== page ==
New Delhi, India– Khatija, 40, a resident of JP Colony in New Delhi’s Rama Krishna Puram area walks half a mile every day to Nehru Ekta Colony to use a community toilet.
“There is not a single toilet in our colony,” she told Al Jazeera.
“Every day, there is a queue outside the toilet and people have to wait for their turns. Sometimes for more than half an hour,” Khatija said. “Those who are in an emergency defecate in open. What choice do we have?” she asked.
In a neighbouring colony only a few minutes’ walk away, things look no different.
Dimple Peter, a local social worker, claims that for a population of more than 800 people, there is just one community toilet with 10 latrines.
“The toilets are often stinky and dirty,” she said. “Sometimes people think it is better to defecate in open as stinky toilets may lead to diseases,” she told Al Jazeera.
Residents say they are forced to defecate in the open as there are not enough community toilets to cater for the large number of people. They also say the toilets remain closed at night.
“The community toilets remain open from 5am till 9pm. Where will the people go during the night hours?” asked Ahsan-ud Din, 40, who runs a poultry shop.
Modi to declare India ODF
On Wednesday, hundreds of kilometres away from the national capital in his home state of Gujarat, Prime Minister Narendra Modi is set to announce India “open defecation free” (ODF), according to Indian media reports.
ODF was the main objective of the Swachh Bharat (Clean India) campaign Modi launched five years ago.
The campaign aimed to build 120 million toilets in India by October 2, 2019. Its other goals included cleaning up streets and other public infrastructure, achieving 100 percent door-to-door waste collection, building solid-waste management plants in each town, and persuading Indians to adopt better sanitation practices.
“A clean India would be the best tribute India could pay to Mahatma Gandhi on his 150 birth anniversary in 2019,” Modi had said, while launching the campaign in 2014.
The next five years saw numerous politicians, sportspersons and Bollywood stars participating in a government-sponsored publicity blitz to promote the Clean India campaign, involving millions of dollars.
The Indian government claims it has already constructed over 100 million of the 120 million toilets planned across the country.
Swachh Bharat Mission (Urban) director VK Jindal told Al Jazeera that toilets had been built in all urban centres and the target had been 100 percent achieved.
So why were people still defecating in the open in the national capital? Jindal blamed “the migrant population which does not stay permanently at one place”.
Last week, the Bill and Melinda Gates Foundation gave Modi the “Global Goalkeeper” award for the Clean India campaign and for publicising the benefits of sanitation and hygiene.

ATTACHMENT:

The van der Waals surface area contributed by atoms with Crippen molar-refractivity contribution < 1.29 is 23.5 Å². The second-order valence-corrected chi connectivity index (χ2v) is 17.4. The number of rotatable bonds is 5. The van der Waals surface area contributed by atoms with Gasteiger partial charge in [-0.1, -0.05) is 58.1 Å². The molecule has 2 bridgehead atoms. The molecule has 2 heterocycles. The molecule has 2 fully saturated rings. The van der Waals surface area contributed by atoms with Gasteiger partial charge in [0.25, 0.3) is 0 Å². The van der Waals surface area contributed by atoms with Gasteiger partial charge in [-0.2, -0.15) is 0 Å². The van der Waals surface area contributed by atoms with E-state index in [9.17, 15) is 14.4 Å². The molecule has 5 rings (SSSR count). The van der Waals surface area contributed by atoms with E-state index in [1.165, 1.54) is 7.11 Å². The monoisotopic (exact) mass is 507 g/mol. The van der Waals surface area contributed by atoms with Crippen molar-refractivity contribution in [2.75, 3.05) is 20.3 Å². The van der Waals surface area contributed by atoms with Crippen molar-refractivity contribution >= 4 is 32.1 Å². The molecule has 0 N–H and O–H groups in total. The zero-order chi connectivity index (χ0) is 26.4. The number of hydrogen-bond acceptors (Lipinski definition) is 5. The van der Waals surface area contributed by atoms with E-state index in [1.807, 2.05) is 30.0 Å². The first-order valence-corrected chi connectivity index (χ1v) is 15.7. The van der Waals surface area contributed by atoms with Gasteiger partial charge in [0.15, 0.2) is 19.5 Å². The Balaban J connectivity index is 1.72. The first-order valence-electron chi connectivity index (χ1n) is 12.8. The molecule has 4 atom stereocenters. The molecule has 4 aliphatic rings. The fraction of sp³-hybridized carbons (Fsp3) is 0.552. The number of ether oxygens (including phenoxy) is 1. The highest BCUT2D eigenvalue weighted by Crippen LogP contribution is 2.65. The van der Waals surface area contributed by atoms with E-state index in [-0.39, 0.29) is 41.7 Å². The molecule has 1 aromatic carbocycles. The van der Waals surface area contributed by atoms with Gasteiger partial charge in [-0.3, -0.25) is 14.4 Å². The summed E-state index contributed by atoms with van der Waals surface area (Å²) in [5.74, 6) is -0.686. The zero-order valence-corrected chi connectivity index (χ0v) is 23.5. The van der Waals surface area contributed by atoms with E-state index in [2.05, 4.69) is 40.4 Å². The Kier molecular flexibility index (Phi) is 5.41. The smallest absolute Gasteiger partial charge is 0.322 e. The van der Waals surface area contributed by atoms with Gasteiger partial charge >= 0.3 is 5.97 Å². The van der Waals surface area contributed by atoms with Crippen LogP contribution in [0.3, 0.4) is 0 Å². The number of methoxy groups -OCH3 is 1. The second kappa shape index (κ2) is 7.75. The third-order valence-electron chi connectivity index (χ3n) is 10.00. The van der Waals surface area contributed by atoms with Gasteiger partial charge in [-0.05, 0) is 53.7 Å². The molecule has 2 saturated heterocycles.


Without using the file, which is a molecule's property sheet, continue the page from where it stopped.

The New York-based foundation was widely criticised for its decision and one of its employees quit in protest.
Experts question claim
Hours after Modi received the award, two Dalit (former untouchables) children – Roshni Valmiki, 12, and her 10-year-old nephew, Avinash – were beaten to death in a village in central India’s Madhya Pradesh state for defecating in the open.
Avinash’s father Manoj Valmiki told Al Jazeera they lived in a small hut without a toilet.
Ironically, their village was declared ODF by the government in April last year.
Open defecation refers to the practice whereby people defecate in fields, bushes, forests, open bodies of water or other open spaces rather than using a toilet.
More than 300 million Indians were still defecating in the open in 2017, according to the World Bank.
Experts say while the construction of toilets has increased, lack of water, poor maintenance and slow changes in behaviour have stood in the way of ending the practice.
The Research Institute for Compassionate Economics (RICE) surveyed 3,235 households in four north Indian states in 2014 and 2018.
Their research, released in January this year, found that open defecation had reduced by 26 percent since Clean India was launched and access to household toilets increased from 37 percent in 2014 to 71 percent in 2018.
However, the study found that 23 percent of people who owned a toilet continued to defecate in the open, including in Rajasthan and Madhya Pradesh states, which have been declared ODF.
“During our research, we saw people defecating in the open in villages that were otherwise declared ODF,” said Nazar Khalid, a research fellow at RICE.
“We also found latrine construction was often accomplished through coercion. People were told that if they did not build toilets, they will not get benefits under various government schemes,” he said.
Avani Kapur of the Centre for Policy Research (CPR) said it was too soon to declare India ODF as challenges remained on sustainable toilet technology, and safe cleaning and disposal of waste.
“We may lose momentum by calling ourselves completely ODF,” she said.
But the ruling Bharatiya Janata Party (BJP) claims the goals of the Clean India campaign have been “almost reached”.
“A huge behavioural change has been witnessed among people across India since the mission was launched,” BJP spokesman Shahnawaz Hussain told Al Jazeera.
“The mission has almost achieved its goal. We are close to the benchmark,” he said. “The dream of Mahatma Gandhi of a clean India is being fulfilled by Prime Minister Modi.”
Rejecting the BJP’s claims as “bogus”, Sanjay Nirupam of the opposition Congress party said people were defecating in the open even in cities such as Mumbai.
“This government is working only to create headlines,” he told Al Jazeera by telephone.
“The government should provide the facility to every household and we support the government in that. But to claim that everybody has got a toilet and nobody is going in the open is completely a bogus statement.”